Katrina Faccenda is a Labour Party activist in Edinburgh and Labour candidate for the Scottish parliamentary seat of Edinburgh Northern and Leith. She talked with Sacha Ismail. This crisis has starkly highlighted all sorts of inequalities and made them glaring. Vulnerable people are now much more vulnerable – people in poverty, women, BAME communities. It’s an indicator not so much of how awful the pandemic is, as how dysfunctional our society was even before. At the same time, we’ve seen the power trade unions can have when they actually put their mind to it, winning victories and concessions...

Time to be combative

A left member of the PCS civil service union’s national executive talked with Sacha Ismail. There’s going to be a vast amount of social turmoil created by this. The economic and social fallout is going to be enormous. The benefits system needs thoroughly transforming so it actually supports people. In the short term that might involve some form of a Basic Income to get money to people fast, but there are much wider issues of how the system works and treats people. Under a bit of pressure but fundamentally because they were worried about their system collapsing, the government has resorted to a...

The USA in the pandemic

As the US currently leads the world with nearly one million cases, the death rate is particularly high in New York and New Jersey, and cities like Seattle, where the population is more concentrated and the culture is more cosmopolitan. The virus has come to rural states, like mine in Vermont, later. The majority of deaths in Vermont have come in nursing homes. The staff in those homes, in this state anyway, are entirely non-union and very low-paid. There are also a lot of deaths in the prisons, and in the meatpacking plants, where the workers are primarily low-income and undocumented. 26...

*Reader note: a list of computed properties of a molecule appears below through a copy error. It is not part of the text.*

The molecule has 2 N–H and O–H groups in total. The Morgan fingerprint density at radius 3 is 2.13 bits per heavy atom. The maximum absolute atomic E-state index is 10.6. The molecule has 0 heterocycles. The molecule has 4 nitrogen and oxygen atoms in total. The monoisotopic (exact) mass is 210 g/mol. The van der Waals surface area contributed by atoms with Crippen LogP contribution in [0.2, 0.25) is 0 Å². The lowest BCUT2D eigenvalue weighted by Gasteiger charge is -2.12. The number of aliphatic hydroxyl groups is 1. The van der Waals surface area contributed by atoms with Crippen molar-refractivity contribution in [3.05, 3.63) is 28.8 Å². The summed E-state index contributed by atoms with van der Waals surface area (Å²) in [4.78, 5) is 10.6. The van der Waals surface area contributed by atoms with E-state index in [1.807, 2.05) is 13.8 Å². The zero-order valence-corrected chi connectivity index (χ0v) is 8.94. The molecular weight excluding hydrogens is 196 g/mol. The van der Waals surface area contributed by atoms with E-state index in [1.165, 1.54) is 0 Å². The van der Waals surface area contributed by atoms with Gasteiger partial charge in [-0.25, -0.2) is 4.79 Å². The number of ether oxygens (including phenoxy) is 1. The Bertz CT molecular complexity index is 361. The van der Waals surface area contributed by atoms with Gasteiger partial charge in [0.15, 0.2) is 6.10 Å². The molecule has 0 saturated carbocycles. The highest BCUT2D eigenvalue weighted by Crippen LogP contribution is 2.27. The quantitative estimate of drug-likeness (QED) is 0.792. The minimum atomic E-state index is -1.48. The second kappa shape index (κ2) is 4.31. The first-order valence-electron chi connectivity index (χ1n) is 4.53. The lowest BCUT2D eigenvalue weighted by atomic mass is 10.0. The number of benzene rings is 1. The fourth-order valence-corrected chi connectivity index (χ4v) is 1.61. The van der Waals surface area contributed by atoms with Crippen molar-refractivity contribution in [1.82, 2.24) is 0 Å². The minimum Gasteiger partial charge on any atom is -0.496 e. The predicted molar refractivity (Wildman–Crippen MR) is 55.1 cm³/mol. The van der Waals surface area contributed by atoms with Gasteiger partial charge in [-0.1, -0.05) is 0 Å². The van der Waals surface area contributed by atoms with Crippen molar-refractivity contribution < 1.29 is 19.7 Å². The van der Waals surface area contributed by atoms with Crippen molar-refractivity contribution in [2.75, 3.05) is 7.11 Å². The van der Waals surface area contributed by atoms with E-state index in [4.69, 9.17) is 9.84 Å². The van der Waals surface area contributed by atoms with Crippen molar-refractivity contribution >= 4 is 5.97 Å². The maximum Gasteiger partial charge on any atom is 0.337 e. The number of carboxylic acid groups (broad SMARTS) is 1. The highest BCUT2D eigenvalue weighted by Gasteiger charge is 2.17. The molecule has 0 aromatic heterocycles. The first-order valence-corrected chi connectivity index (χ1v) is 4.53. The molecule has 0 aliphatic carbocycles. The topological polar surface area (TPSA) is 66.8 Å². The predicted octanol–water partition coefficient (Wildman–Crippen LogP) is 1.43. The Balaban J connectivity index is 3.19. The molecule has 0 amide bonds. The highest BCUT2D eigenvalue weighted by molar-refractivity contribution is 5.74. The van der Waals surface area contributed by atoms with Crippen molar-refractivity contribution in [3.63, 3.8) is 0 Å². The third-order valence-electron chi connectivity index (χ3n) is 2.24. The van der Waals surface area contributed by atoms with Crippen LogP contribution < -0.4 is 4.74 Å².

Face masks a factor?

Martin Thomas’s article “Can we get R<1?” ( Solidarity 544, 21 April) was useful and insightful. However, he is too quick at one point to evaluate and attribute causality in successful strategies for limiting the spread of SARS-CoV-2 (the coronavirus which causes Covid-19): “China seems to have exited lockdown, and South Korea to have avoided it. That is hopeful. But that has been done by measures of state control and surveillance which European states could not equal. Even France, which many more police per head of population than the UK, and has imposed 100 times more fines for breaches of...

Slump after the slump?

57% of US university chiefs say they will be cutting jobs in the coming months. Many US universities are expected to shut down altogether. In Britain, councils say they will face an unpayable ÂŁ5 billion debt as they move out of the lockdown. Some are already planning cuts, and some are threatening to declare themselves bankrupt. Workers in some elderly care homes have been told that their jobs may disappear as the lockdown eases, since the homes will have fewer old people to look after. In Britain already, one and a half million people have claimed Universal Credit. Those who have lost jobs,...